An Interview With… Maija Sequeira

In our second post in the “An Interview With..” series, we introduce one of our blog team members Maija Sequeira. She also shares some of the photos from her PhD fieldwork.

What are you currently researching?

In my PhD research, I am trying to understand how the socio-cultural environments within which children grow and are socialised shape how they understand social hierarchies. I’m conducting research in two extremely different cities – Helsinki, Finland, and Santa Marta, Colombia – and am (1) quantifying the differences in Finnish and Colombian children’s understandings of and preferences for different hierarchy-related processes, particularly dominance- and prestige-based strategies, by conducting a series of experiments with children in each setting,  and (2) using ethnographic methods to explore and understand how these differences are shaped by specific norms, values and found in their socio-cultural environments.

“A nice friend includes everyone’ – a poster from the after-school club

Why did you choose this area of study?

I have an interdisciplinary background in Human Sciences and have always been interested in humans as a product of both ‘nature and nurture’, as it were. During their childhoods, people are socialised and shaped by their socio-cultural environments and the actors within them in ways that are specific to that time and place. I’m interested in how this socialisation process differs in different societies and the consequences of this on both an individual and a macro level. On a more personal level, I have spent most of the past 5 years working and living with children across the globe in a range of different ways – as a volunteer, teacher, camp leader and aunt – and find them fun and interesting to be around. Seeing how children are raised, educated, disciplined and socialised into and within different societies and families – and being able to associate this socialisation to the longer-term effects this has on them as individuals and on a societal level – is endlessly fascinating and forms the basis of my interest in cross-cultural studies on childhood.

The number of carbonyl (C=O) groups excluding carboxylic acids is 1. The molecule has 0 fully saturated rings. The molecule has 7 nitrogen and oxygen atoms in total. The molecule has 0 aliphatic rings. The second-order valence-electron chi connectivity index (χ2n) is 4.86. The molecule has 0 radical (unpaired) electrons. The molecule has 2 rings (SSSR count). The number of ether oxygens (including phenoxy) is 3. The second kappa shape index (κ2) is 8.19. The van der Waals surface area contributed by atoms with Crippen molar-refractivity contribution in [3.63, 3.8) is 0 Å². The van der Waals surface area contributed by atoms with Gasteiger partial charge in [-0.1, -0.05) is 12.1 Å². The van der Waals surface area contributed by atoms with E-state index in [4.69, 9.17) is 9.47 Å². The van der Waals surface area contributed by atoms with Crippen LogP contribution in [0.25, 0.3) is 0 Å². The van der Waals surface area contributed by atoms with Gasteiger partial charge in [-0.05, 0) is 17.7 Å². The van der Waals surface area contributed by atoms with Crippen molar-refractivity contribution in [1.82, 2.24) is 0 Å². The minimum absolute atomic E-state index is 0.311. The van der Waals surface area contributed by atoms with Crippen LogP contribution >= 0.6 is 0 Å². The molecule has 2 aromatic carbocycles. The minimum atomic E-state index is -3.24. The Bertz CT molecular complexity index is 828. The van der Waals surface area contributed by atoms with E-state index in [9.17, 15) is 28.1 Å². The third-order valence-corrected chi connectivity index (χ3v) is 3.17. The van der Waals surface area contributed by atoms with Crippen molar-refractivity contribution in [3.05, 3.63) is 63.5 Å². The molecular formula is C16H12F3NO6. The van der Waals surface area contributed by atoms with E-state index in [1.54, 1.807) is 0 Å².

How will your research improve or have a wider impact on society?

I think one very interesting thing that will come out of this research is a deeper understanding of how an individual’s early life experiences and socialisation serve to shape not just their understandings of hierarchical relationships, but also what types of leaders they prefer and what they expect from leaders. There is evidence that dominant leaders are particularly favoured in situations of resource-inequality [1], and I hope that by carrying out comparative analyses between Finland – known globally for its relative equality and stability – and Colombia – one of the world’s most unequal countries, with a long history of civil unrest – I will be able to identify particular norms, values or structures in each society that influence and shape the ways in which children learn important ideas about ‘what a leader is’ and ‘what a leader does’. These expectations and preferences – learnt from a young age – are likely to have very real repercussions at a societal level through, for example, the ways that they shape voting behaviour, the demands that individuals and civil society make on their leaders, and the probability that they will hold leaders accountable to their actions.

In a few words, what is the best thing about your field(sites)?

The fun of working with children! I spent the summer of 2021 on camp with 7–13-year-olds, and they managed to surprise me every single day. It was exhausting but ridiculously fun to be allowed (back) into the world of water fights, dance battles, endless football and volleyball matches, handstand competitions, wink murder, stickers, friendship bracelets and everything else that filled the children’s days. It’s also wonderfully rewarding spending time with children as an anthropologist, rather than as a teacher or someone who is trying to ‘get something done’, as they tend to respond so positively to an adult who is actually interested in what they have to say.   

What is a typical day of fieldwork like for you?